Tips & Tricks Winter 2015
"Why Light Matters" and "Drones"
Why Lighting Matters: Lumens, Color, CRI and Longevity
Do you ever wonder why, when walking through a home, the lighting in a home looks off? Maybe if feels like there should be more lights or the lights are too bright, maybe the walls look too yellow?
Domaine Home uncovers some of the mystery so you can find the best lighting for each room. They talk about fixtures and what all those numbers and terms you see on the packaging really mean. Read the full article here...
Why Lighting Matters: Time of Day
We all want that picture perfect lead photo for MLS. One of the questions I ask an agent when we schedule our photo shoot is what time of day is best for the house. We would prefer the sun hitting the front, if that's what we're premiering, so we need to know when that is. When your discussing the photo shoot with the sellers, it's a good time to gather that information, along with letting them know what they can expect that day and how they can help prepare.
Another thing to keep in mind is that not every house photographs well with bright sunshine. Sometimes an overcast day is preferable. If there are very large trees next to the house casting strong shadows, sometimes it's best to avoid the harsh sunshine. We see especially strong sunlight in early-mid spring and mid-late fall.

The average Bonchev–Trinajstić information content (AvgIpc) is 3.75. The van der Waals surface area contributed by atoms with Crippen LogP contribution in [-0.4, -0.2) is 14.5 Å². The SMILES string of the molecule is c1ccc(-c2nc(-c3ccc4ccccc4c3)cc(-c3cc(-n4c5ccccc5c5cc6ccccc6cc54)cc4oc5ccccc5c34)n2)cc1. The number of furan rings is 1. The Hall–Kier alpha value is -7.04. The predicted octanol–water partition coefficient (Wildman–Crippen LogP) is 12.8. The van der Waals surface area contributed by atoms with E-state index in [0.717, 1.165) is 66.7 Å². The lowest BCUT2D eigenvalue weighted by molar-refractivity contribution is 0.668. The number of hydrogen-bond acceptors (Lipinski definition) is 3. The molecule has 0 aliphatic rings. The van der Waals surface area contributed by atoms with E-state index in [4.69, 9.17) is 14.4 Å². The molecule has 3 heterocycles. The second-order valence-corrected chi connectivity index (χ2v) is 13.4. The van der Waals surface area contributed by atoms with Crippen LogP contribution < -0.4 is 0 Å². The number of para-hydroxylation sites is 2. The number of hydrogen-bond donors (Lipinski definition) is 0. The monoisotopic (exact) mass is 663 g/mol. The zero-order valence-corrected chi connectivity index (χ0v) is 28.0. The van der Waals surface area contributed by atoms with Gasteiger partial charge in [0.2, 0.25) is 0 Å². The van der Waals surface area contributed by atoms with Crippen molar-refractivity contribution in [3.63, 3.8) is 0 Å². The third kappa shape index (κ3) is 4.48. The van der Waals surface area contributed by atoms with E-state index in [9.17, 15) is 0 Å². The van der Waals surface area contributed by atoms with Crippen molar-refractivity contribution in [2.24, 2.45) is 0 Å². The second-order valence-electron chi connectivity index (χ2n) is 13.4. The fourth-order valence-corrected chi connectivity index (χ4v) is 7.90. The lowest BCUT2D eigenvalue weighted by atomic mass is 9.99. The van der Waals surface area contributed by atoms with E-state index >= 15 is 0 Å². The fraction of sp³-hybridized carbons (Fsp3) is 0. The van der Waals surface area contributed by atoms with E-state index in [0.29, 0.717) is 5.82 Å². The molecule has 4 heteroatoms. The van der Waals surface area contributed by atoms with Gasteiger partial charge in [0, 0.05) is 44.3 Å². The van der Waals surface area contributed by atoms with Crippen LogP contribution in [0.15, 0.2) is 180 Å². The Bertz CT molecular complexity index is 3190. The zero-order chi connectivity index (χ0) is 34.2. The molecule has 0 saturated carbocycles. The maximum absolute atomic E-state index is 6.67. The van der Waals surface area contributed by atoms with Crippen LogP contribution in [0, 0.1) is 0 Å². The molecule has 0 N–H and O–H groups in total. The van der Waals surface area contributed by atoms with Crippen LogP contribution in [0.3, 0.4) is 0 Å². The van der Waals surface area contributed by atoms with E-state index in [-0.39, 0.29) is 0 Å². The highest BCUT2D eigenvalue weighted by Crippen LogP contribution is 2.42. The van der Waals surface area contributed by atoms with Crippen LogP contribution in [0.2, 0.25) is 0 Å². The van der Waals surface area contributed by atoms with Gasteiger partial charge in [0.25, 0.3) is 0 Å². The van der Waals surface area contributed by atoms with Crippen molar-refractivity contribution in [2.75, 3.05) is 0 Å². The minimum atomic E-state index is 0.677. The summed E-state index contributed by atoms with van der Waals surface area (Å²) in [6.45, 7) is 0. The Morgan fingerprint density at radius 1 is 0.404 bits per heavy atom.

Time of year is another factor. During the winter months, our days are shorter so we need to be mindful of when we have the best lighting. I keep a close eye on the daylight and weather so when we discuss our session, I'll know a suitable time.
These are some of the lighting factors that I'm always thinking about when photographing properties. The others include the ambient light and my own lighting and camera/lens capabilities. All of these lighting considerations help me capture rooms in a favorably manner.
If you have any questions about lighting, please give me a shout! I'm happy to answer them.
Did you know those little helicopters in the sky are illegal to use commercially?
Some agents use them. Some photographers use them. Unfortunately, they aren't legal for commercial use.
I was asked by a couple of real estate people at a recent gathering if I use one. The answer is not until the FAA has the rules finalized and there are laws in place. As of right now, it is against the law to use a drone for commercial purposes and there are hefty fines for those who get caught. I have no desire to take any chances nor have the agents I work with or their sellers caught in the mix of fines and lawsuits.
Recent article from NAR stating, "The National Association of REALTORS® has instructed its members to not use drones nor hire photographers or videographers who use drones for capturing aerial images of listings until the FAA issues its final guidelines. Those who continue to use drones may be fined by the FAA."
Read the full article here: http://realtormag.realtor.org/…/faa-drone-rules-delayed-2017
As of right now- there is ONE real estate agent in the country who has permission. He must have specific certificates in order to fly one commercially. There are only 13 companies in the US that are legally allowed to use them commercially. http://techcrunch.com/…/faa-allows-first-real-estate-compa…/
I'm following this issue very closely. If you have any questions, please feel free to contact me. In the meantime, we have other options for aerials including helicopters/planes and high poles.